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New York: Routledge, 2009. 197 pages.
Reviewer Andrew J. Petto writes, “Most of the book deals with controversies that do not have a direct bearing on creation/evolution issues. Furthermore, Hess is clear that there is a different dynamic for engaging concepts that are considered settled by the relevant disciplines but whose closed status is being challenged in public discourse.
Ithaca (NY): Paleontological Research Institution, 2009. 128 pages.
“When the Paleontological Research Institution opened its Museum of the Earth in 2003, its director Warren Allmon realized that the floor educators and volunteer docents needed accessible, accurate, and current information on evolution. This volume updates the original, in terms of both new scientific advances and external legal and social events,” writes reviewer Robert “Mac” West.
New York: Springer, 2011. 203 pages.
Reviewer Steve Watkins explains, “Much of Long’s research delves, in effect, into a question recently posed by Karl Giberson: ‘Why do tens of millions of Americans prefer to get their science from Ken Ham, founder of the creationist Answers in Genesis, who has no scientific expertise, rather than from his fellow evangelical Francis Collins, current Director of the National Institutes of Health?’ Long’s book provides some important and troubling answers to such questions.” Watkins warns, “A challenge fo
Cambridge: Cambridge University Press, 2010. 304 pages.
“Natural scientists … often react with disbelief and dismay when they read polls about how many Americans do not believe in human evolution and resist its teaching in public schools. They’re not sure what (if anything) can be done about it in our exceptionally religious-minded society,” writes reviewer George F. Bishop. “But it may take highly capable political scientists, such as Berkman and Plutzer, to pave the way to effective reform by telling us what goes on behind those classroom doors, and why.
New York: Jezebel Productions, 2011. 53 minutes.
“No Dinosaurs in Heaven addresses concerns about who is teaching students what in classrooms across America — a cultural conflict that has been flaring up off and on for decades,” writes reviewer Brandon Haught. While Haught appreciates the two storylines involving NCSE’s rafting trip through the Grand Canyon and Schiller’s own experiences with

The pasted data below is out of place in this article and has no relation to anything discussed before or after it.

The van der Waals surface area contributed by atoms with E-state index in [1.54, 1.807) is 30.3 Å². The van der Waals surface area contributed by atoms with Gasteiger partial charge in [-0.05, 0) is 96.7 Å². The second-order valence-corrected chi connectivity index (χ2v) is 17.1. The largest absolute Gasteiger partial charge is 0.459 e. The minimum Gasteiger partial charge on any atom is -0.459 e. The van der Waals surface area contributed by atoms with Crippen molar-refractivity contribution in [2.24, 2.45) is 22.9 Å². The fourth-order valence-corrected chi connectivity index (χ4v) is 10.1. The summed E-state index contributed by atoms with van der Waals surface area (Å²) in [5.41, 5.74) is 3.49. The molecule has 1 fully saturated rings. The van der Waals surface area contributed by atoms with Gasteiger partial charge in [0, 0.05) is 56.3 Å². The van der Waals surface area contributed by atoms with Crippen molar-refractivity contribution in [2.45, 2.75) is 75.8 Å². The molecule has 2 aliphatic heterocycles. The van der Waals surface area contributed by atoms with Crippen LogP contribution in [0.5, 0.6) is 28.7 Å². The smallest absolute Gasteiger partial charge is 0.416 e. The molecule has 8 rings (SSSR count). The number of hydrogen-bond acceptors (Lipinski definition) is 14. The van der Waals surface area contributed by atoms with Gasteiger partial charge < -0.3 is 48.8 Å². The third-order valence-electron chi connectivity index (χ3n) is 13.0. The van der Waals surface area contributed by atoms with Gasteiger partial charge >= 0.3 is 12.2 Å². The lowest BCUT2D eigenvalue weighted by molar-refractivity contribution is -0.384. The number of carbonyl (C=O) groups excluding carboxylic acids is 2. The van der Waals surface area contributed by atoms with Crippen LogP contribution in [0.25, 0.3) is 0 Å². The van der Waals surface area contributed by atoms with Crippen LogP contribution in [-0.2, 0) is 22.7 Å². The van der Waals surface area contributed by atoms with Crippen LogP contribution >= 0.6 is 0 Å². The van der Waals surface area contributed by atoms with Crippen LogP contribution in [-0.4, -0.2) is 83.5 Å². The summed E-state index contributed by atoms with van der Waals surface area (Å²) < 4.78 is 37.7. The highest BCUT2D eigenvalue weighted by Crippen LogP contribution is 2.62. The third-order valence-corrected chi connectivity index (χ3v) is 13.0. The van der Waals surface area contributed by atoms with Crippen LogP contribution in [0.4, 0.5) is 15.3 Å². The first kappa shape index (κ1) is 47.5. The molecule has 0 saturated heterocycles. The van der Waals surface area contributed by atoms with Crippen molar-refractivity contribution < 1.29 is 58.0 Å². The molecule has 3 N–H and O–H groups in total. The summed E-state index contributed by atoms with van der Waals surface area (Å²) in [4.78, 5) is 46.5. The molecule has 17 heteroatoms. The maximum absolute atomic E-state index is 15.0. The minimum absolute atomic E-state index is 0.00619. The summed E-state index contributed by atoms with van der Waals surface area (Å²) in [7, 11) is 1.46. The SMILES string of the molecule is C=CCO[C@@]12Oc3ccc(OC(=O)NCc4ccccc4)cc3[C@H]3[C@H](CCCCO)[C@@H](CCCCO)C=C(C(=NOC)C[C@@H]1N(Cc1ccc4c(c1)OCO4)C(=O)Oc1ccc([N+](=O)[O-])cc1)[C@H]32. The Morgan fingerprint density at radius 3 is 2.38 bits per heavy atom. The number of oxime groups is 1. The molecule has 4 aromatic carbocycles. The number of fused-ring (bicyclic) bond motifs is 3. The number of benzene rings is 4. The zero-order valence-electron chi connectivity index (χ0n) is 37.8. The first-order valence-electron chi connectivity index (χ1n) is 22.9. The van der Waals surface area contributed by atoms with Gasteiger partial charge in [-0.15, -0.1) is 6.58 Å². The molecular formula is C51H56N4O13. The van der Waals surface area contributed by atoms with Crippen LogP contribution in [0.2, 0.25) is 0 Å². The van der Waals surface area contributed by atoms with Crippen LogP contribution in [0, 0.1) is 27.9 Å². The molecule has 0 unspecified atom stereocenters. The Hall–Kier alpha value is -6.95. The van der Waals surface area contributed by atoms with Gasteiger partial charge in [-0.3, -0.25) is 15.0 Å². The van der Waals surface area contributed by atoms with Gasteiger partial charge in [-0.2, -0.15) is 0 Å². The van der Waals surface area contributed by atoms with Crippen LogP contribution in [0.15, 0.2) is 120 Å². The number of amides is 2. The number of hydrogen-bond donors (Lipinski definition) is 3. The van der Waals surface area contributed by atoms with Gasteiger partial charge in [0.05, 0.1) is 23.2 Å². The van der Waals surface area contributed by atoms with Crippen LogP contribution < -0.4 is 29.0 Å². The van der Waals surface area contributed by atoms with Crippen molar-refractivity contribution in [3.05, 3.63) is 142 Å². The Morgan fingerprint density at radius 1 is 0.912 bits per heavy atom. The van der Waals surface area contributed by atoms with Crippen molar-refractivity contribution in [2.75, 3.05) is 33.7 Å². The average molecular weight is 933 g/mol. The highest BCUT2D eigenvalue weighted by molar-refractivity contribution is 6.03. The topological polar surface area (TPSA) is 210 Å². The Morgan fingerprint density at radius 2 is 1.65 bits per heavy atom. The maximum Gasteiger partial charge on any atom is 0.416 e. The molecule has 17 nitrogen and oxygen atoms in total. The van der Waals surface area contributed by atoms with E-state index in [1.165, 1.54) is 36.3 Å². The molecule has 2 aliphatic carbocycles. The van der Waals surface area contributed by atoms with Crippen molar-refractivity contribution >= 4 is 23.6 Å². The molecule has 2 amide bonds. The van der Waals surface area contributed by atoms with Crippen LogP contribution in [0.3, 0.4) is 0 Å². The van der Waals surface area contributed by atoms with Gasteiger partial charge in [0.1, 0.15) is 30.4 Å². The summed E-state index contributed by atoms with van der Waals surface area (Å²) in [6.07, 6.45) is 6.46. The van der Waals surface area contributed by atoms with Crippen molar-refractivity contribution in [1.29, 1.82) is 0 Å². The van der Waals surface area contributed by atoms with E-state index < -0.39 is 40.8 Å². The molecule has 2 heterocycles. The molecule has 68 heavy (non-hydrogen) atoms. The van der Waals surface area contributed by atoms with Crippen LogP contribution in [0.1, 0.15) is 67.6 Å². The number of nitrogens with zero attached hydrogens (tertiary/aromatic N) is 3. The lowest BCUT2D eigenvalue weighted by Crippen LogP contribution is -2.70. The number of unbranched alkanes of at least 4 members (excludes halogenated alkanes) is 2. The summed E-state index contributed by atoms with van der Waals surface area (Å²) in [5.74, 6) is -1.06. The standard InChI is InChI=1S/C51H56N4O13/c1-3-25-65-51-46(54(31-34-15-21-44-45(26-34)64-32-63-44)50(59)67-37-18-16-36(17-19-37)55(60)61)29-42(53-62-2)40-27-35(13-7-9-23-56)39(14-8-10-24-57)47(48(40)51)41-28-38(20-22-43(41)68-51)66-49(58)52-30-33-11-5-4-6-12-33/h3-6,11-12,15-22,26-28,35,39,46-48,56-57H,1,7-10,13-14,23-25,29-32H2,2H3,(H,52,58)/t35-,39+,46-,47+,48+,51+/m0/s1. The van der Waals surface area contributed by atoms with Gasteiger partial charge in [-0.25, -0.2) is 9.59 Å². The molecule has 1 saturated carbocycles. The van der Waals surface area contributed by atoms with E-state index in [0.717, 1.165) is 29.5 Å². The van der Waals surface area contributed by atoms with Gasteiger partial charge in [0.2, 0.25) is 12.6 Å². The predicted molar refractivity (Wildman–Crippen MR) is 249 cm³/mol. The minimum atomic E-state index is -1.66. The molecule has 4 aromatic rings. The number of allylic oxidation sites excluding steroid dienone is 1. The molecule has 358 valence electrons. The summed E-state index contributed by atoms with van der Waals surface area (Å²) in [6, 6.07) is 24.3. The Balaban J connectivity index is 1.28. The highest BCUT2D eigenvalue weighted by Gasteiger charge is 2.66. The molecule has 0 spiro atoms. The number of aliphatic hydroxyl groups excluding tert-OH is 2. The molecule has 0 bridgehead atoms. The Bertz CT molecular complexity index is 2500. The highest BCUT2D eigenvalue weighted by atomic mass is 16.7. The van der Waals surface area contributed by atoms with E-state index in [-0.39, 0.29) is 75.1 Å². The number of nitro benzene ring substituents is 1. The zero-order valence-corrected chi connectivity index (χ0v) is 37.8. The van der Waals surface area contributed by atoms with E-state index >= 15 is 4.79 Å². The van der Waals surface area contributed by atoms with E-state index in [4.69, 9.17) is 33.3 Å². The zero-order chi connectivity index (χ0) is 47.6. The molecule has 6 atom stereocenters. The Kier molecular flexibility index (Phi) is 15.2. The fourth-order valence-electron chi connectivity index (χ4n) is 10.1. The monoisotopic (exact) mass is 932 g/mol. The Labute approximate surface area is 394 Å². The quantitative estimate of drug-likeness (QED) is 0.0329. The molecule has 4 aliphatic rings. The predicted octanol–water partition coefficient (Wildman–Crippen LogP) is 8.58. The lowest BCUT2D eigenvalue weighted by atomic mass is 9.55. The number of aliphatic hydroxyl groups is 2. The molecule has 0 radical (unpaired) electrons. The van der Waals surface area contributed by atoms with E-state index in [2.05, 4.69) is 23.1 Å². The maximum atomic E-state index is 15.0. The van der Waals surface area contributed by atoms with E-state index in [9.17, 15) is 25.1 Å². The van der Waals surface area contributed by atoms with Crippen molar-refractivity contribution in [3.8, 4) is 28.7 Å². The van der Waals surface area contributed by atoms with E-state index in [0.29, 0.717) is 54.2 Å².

Greenwood Village (CO): Roberts and Company, 2010. 394 pages.
Reviewer Steve Rissing describes the writing of The Tangled Bank as “clear, concise, and very user-friendly,” its science as “remarkably current and complete” and its art as “fantastic [and] surprisingly ample and effectively colorful.”
Arlington (VA): National Science Teachers Association, 2008. 73 pages.
From the publisher, the National Science Teachers Association: "Evolution is — or should be — a major unifying theory in every biology or life sciences classroom, but science teachers, principals, and school administrators all too often hear the question: 'Why teach evolution?' NSTA Tool Kit for Teaching Evolution, compiled by NSTA with input from the National Center for Science Education, helps you cogently answer that question." The reviewer for The Science Teacher writes, "This small book really packs a powerful punch!
Washington DC: National Academies Press, 1998. 150 pages.
Published in 1998 under the auspices of the National Academies of Science, which provides authoritative scientific advice to the federal government, Teaching About Evolution and the Nature of Science is addressed to "the teachers, other educators, and policy makers who design, deliver, and oversee classroom instruction in biology. It summarizes the overwhelming observational evidence for evolution and suggests effective ways of teaching the subject. It explains the nature of science and describes how science differs from other human endeavors.
Teaching Biological Evolution in Higher Education: Methodological, Religious, and Nonreligious Issues
Sudbury, MA: Jones & Bartlett Publishers, 2005. 136 pages.
Reviewing Teaching Biological Evolution in Higher Education for the McGill Journal of Education, NCSE's deputy director Glenn Branch described the book as "a splendid vade mecum," adding, "Alters provides a wealth of valuable suggestions for teaching evolution effectively at the college level, with sensible advice for understanding the misconceptions that students are likely to bring to class. ... Whether creationists are increasingly present or only increasingly visible ...
Arlington, VA: National Science Teachers Association, 2004. 452 pages.
From the publisher: "If ever a subject could benefit from a strong dose of perspective, it's evolution. This important new book supplies the necessary insights by bringing together the views of leading scientists, professors, and teachers. Working from the premise that only those students whose schools teach them about the nature of science will truly understand evolution, the collection gathers 12 influential articles first published in the NSTA member journal, The Science Teacher. ...
Voices for Evolution
The third edition of Voices for Evolution can be purchased or downloaded at Lulu.com